The Upper Nabatieh peace mural opened a window of trust into the future. Participants coming from Sunni, Shiite, and Christian communities formed new perspectives on their Lebanese identity by working together. Hussein Shamseldin, a participant in the project, had no illusions. “I came here to support peace. It is not possible to have peace under the current conditions in the region – but I still work for peace,” he says.

The city council welcomed the Beirut group headed by scout leaders Maher Kalenderian and Mohammed Saad, Hiba Othman, a professor of mathematics and UPF Ambassador for Peace who is an experienced volunteer, and UPF representative Hermine Schellen.

Assad Ghandour, the head of the municipality, delivered a greeting, attended by several city council members, leading members of the business community, a retired Lebanese Army general, and the head of the Nabatieh school district, Ahmad Kallas.

Key local partners Hussein Ghandour, member of the Fawka city council and an Ambassador for Peace, and Zulfikar, chief of municipal security, invested a lot in preparing the project.

Bridging the distance between volunteers and municipal authorities promoted shared enthusiasm, explained Hermine Schellen. “Our simple purpose in coming here was to change these walls into bridges of peace through our combined effort. Many NGOs work independently. For us, it has proven ideal to collaborate closely with the municipality.”

As the sun started heating the pavement, the volunteers erupted into creative action and paint flowers, figures, hearts, a model family, and peace slogans in various languages. Youth from two local scout organizations and curious teenagers from the village joined in. Tammam, a resident artist, gave advice. The enthusiasm for self-expression by youngsters reared in love for the resistance required some directions to stay within the topical frame of peace.

A senior politician visited the site. “You should paint peace murals in every village in this area,” said Abdellatif Al-Zein, who served in the Lebanese Parliament as representative of this region. Lunch under the trees was followed by a discussion on civil virtues and ethical responsibilities.

The Armenian Hogenmen Scouts of Achrafieh had experience serving their own Armenian Catholic community in Beirut, said Maher Kalendarian, but “why limit ourselves to our small society? I want them to be more open to others. Coming to Nabatieh, where our young people have only heard of violence before, is so different.”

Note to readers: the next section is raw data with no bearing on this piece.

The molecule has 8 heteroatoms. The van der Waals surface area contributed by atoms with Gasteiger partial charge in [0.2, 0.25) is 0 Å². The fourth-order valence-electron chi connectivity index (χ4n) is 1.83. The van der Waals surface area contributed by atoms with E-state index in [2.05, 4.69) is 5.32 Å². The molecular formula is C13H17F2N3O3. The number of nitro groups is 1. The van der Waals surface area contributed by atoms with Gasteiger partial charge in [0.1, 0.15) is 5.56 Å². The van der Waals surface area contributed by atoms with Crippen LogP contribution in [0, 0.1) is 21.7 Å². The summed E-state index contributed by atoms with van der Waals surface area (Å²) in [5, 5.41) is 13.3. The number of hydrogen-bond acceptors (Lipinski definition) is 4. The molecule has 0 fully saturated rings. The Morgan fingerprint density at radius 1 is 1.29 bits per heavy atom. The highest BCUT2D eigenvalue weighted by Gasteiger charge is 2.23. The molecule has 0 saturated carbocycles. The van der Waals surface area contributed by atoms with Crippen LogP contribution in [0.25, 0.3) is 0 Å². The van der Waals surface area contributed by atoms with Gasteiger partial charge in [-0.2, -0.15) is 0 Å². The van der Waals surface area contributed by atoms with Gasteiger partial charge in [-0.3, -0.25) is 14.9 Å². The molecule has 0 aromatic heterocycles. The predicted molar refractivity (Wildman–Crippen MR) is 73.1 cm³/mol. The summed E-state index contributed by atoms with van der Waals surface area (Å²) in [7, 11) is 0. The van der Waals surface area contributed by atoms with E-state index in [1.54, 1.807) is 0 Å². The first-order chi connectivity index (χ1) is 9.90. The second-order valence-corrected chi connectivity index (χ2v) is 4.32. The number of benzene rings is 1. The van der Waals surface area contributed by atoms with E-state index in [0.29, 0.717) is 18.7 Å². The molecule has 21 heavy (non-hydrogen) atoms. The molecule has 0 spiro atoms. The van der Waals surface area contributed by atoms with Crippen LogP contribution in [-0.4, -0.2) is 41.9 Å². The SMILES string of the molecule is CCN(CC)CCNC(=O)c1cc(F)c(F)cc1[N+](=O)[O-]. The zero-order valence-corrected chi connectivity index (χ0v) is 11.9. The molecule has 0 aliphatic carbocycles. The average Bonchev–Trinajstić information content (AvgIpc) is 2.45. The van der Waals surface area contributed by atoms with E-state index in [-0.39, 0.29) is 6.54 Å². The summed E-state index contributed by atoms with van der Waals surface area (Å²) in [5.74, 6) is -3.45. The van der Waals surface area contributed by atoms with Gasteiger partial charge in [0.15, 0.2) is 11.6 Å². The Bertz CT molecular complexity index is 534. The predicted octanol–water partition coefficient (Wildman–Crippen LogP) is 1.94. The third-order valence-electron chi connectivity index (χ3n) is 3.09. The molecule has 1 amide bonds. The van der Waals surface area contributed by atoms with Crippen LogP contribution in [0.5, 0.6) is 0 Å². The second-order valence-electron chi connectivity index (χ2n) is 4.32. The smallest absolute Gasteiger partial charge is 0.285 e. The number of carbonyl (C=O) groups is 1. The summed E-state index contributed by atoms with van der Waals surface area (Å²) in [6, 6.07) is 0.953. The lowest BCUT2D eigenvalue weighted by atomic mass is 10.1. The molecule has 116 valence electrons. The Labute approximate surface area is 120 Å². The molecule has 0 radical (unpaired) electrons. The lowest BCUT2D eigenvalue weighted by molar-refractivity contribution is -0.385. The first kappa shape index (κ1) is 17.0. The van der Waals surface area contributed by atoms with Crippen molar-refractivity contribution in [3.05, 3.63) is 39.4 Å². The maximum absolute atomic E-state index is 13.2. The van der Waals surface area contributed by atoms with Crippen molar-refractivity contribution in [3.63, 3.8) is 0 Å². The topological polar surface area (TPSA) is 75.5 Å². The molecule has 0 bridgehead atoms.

Most of the Beirut scouts had never before visited Nabatieh; their only concepts of the area had come from media reports associating this part of Lebanon with violence and danger.

Mohammed Saad's group was apprehensive about venturing into this region. The misconceptions about each other were dissolving quickly, he confirmed. “We could feel that we are the same people, all Lebanese, and the scout leaders from Nabatieh told me that they want to get together again. Many of us from Beirut want to come back soon.”

“There are so many fears that limit people. It is a relatively simple thing to do such a project once you have put your heart to it, but it is not easy to overcome fears about others,” added Hermine Schellen. “The biggest achievement of the young people in this project was that they used this chance of seeing that all of us have our essential features in common and differ merely in concepts. With that we could give the youth a hope for a better future, a future where all can live as one in peace.”

Three Arabic-language daily newspapers and one Armenian-Lebanese paper published positive reviews and printed pictures of the peace mural. As a project, the mural was affordable and, thanks to the broad participation of the municipality and local community, very sustainable.